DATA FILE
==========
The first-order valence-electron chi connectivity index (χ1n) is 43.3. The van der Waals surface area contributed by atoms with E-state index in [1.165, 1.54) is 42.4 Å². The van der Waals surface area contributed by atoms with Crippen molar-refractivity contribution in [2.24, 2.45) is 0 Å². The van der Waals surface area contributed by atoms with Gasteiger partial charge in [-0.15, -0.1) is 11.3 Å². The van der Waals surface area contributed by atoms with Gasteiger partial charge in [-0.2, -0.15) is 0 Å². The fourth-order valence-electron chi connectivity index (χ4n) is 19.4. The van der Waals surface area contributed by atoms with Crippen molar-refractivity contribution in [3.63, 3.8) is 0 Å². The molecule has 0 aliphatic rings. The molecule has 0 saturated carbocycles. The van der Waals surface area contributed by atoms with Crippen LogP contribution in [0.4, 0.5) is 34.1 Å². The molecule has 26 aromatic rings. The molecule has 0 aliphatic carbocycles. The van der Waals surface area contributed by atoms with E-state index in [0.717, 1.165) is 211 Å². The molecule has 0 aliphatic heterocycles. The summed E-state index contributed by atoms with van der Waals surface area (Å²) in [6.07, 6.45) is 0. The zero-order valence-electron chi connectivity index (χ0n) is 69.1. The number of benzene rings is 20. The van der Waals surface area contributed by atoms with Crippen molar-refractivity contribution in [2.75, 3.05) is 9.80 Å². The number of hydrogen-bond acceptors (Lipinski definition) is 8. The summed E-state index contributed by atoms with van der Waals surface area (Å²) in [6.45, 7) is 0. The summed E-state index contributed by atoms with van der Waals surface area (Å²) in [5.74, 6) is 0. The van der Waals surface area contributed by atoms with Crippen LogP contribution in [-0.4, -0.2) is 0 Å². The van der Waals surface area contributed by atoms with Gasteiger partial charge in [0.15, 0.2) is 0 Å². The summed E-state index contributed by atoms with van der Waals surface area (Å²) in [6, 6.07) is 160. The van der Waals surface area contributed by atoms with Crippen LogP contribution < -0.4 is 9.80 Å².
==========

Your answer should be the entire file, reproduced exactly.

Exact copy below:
The first-order valence-electron chi connectivity index (χ1n) is 43.3. The van der Waals surface area contributed by atoms with E-state index in [1.165, 1.54) is 42.4 Å². The van der Waals surface area contributed by atoms with Crippen molar-refractivity contribution in [2.24, 2.45) is 0 Å². The van der Waals surface area contributed by atoms with Gasteiger partial charge in [-0.15, -0.1) is 11.3 Å². The van der Waals surface area contributed by atoms with Gasteiger partial charge in [-0.2, -0.15) is 0 Å². The fourth-order valence-electron chi connectivity index (χ4n) is 19.4. The van der Waals surface area contributed by atoms with Crippen molar-refractivity contribution in [3.63, 3.8) is 0 Å². The molecule has 0 aliphatic rings. The molecule has 0 saturated carbocycles. The van der Waals surface area contributed by atoms with Crippen LogP contribution in [0.4, 0.5) is 34.1 Å². The molecule has 26 aromatic rings. The molecule has 0 aliphatic carbocycles. The van der Waals surface area contributed by atoms with E-state index in [0.717, 1.165) is 211 Å². The molecule has 0 aliphatic heterocycles. The summed E-state index contributed by atoms with van der Waals surface area (Å²) in [6.07, 6.45) is 0. The zero-order valence-electron chi connectivity index (χ0n) is 69.1. The number of benzene rings is 20. The van der Waals surface area contributed by atoms with Crippen molar-refractivity contribution in [2.75, 3.05) is 9.80 Å². The number of hydrogen-bond acceptors (Lipinski definition) is 8. The summed E-state index contributed by atoms with van der Waals surface area (Å²) in [6.45, 7) is 0. The summed E-state index contributed by atoms with van der Waals surface area (Å²) in [5.74, 6) is 0. The van der Waals surface area contributed by atoms with Crippen LogP contribution in [-0.4, -0.2) is 0 Å². The van der Waals surface area contributed by atoms with Gasteiger partial charge in [0.15, 0.2) is 0 Å². The summed E-state index contributed by atoms with van der Waals surface area (Å²) in [6, 6.07) is 160. The van der Waals surface area contributed by atoms with Crippen LogP contribution < -0.4 is 9.80 Å².